After about 35 km of the 82 km stage, two riders were just ahead of the group (Erika Vilunaite (Prato), and Zabelinskaia (Velodames)). I jumped across to them, and saw the peloton had not reacted. I drove it up a little rise and at the top the two behind me rolled through. A little gap opened up as I struggled to get onto the wheel, suffering from my effort. To my surprise I got a sarcastic 'Thanks' from Judith Arndt for leaving a gap she had to fill! She had come across with another five riders, and we had a strong group. I thought Judith should be grateful - I'd established something that gave her a platform to work for some time on GC. Usually I am less confident that a break will go if there is a GC rider in it, but Nürnberger would do a good job blocking, and Judith was down a bit on GC, so at least a few teams would be happy to just ensure the gap did not blow out.
We all worked well for the next 25 km (except Vilunaite (Prato) and Iturriaga (Aurora) - I didn't even know the Spaniard was there!). It was a strong group with Simper (Fanini), Andreasen (Sats), Valen (Bik), Arndt, Zabelinskaia, and me. A group was between the peloton and us, including my team mate Giovanna Troldi, Linthorst (Bik), Alison Wright (RoadRunner), Miller (Sats) and Kachalka (Aurora). They got about a minute from our group, but I didn't rate their chances of getting across.
Arndt and Zabelinskaia had moved into another gear. They have built in German and Russian motors that seem to run a little differently to mine. I had sat on the back for a bit from the 20 km to go mark, but then tried to roll through. There was a strong head wind, and after I had done a turn, I struggle a little to get back on the wheel. I assumed my position on the back of the group. Even with the desire to get better shelter by doing turns, I had no choice. Every one else in the group had accepted the situation, and we sat behind the two GC riders who were swapping off hard, trying to maximize the time gap in the final 15 kilometres of the stage.
With five kilometres to go, we approached a couple little rises over headlands before the last plunge down to the beach. The first one the group rolled over together, the second one was with three kilometres to go. I had guzzled the last of a bidon of coke, and I attacked towards the top of the climb. I got a gap, and tried to push hard as I came over the crest to get speed quickly for the descent. I was panicking a bit. I was flustered and desperate to hold them off in the last couple kilometres. The descent was rough, and I couldn't find a good rhythm. I was breathing totally out of control. Trying hard, but an easy target for Zabelinskaia as she launched from the group and came across to me.
I didn't hear my director telling me there was a rider coming across - still breathing too hard! I panicked more when she came past. I turned to look behind for the first time, and realized that there was still a big gap to the rest of the group. Now there was an insurmountable gap between the Russian and me. I should have been able to give 120% to get on her wheel. She had caught me at the one kilometre to go mark, and we still had a long straight into a strong headwind. I kept riding, but was not getting closer to her. I was disappointed, and had realized my mistake quickly. I had a chance to win a stage, or at least fight the Russian for it, but I had stuffed it.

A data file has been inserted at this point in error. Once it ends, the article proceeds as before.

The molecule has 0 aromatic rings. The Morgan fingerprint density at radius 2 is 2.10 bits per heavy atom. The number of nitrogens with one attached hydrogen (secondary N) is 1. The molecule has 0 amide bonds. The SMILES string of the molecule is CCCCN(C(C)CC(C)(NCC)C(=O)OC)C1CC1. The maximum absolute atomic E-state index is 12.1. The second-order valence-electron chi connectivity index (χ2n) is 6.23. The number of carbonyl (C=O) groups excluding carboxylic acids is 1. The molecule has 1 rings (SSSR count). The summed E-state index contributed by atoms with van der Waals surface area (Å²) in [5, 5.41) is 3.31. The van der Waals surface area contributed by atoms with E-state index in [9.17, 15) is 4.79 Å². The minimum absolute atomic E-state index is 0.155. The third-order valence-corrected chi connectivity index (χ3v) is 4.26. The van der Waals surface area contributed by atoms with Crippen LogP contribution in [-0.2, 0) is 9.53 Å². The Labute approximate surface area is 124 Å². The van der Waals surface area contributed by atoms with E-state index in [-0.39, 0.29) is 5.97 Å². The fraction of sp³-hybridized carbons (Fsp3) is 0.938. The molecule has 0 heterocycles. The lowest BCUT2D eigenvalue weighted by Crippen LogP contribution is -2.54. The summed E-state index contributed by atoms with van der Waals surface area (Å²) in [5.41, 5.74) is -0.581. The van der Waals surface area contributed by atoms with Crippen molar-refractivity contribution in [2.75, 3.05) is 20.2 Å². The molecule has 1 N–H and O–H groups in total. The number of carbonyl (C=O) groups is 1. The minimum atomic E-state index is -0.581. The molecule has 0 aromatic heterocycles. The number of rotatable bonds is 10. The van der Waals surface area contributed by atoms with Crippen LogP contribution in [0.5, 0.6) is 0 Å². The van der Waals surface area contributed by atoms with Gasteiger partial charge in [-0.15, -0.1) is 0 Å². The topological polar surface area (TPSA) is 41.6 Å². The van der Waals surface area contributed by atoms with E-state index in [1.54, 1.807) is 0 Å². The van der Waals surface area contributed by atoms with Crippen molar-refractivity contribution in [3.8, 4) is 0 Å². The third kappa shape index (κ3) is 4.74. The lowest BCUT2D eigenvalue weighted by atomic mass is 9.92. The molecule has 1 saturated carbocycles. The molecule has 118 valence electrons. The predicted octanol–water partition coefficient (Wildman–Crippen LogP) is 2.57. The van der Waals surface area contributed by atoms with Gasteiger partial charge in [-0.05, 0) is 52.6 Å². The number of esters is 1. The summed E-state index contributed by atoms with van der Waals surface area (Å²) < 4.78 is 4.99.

The peloton caught me with 500m to go. I didn't even get on the back of them. My sprinting legs were not in great shape, and I was after a win, not one of the indistinguishable places between second and fifth. It is funny because last year I was happy to have come 5th in a stage, this year I was stoked to come 2nd, and now I am so hungry to win a stage. Still six days of racing, and I will give it everything - controlled.
Zabelinskaia took the stage, just ahead of Andreasen who timed it well to take the sprint from Valen. At the end of this day, with the rest day to follow, there was tension and frustration and nervous energy oozing from our tired bodies and brains. I vented a little stress at a French man who was trying to explain to me what happened in the stage, and which I mistook as an insult! 'It didn't work', and 'You rode like crap' are very similar in French. It is amazing what response you can get from a rider who needs to sit down after a hard effort, disappointment, and with a mountain of emotion from a week of racing in her!
I finally calmed down after a swim, a phone call to Japan, an hour stretching in an art exhibition - and chatting to the 80 year old painter, and then watching a bit of sand sculpture. A while later with a feed of pasta in me I was nearly human again.
Rest day needed. I will spend the day kindling the fires for the second week.
Stage 10 - August 14: Niort - Bressuire, 84km
Very hot day. Similar to the last ten days. There were attacks on the main road we were on for the first half of the race, but I didn't think they would get anywhere, and I wasn't keen for a hard day. I followed wheels, willing to go with things if they happened, but not fussed if they didn't, and not trying to attack myself.
We were on much smaller roads for the second half of the race. Occasionally the pace was on with attacks and the bunch was strung out, but the stage passed quite quickly without too much drama.
The finish was a steep little pinch following a sharp left hand corner, and then a descent to the line. We had raced into this town two years ago, and halfway though the stage I remembered what we were in for. With ten kilometres to go, the group was strung out, with the GC riders all at the front. I was hoping someone would light it up, as I was in good position, and had a better chance of staying there when the pace is on. Margaret Hemsley (Nürnberger) attacked, putting Judith in a strong position. Efforts were made in the group to pull her back occasionally by a Sats rider, and by Zabirova (Road Runner). The speed of the group rolling down the hill towards the technical fast left hand corner reeled Margaret in, as the pushing and shoving accelerated.
My memory of the terrain didn't seem to help. I didn't do enough to hold position before the descent. The little pinch spread the group out, Judith Arndt (Nürnberger) winning the stage, and closing the gap even more on Edita Pucinskaite (Fanini), who is currently 4th on GC and only half a minute ahead of Judith.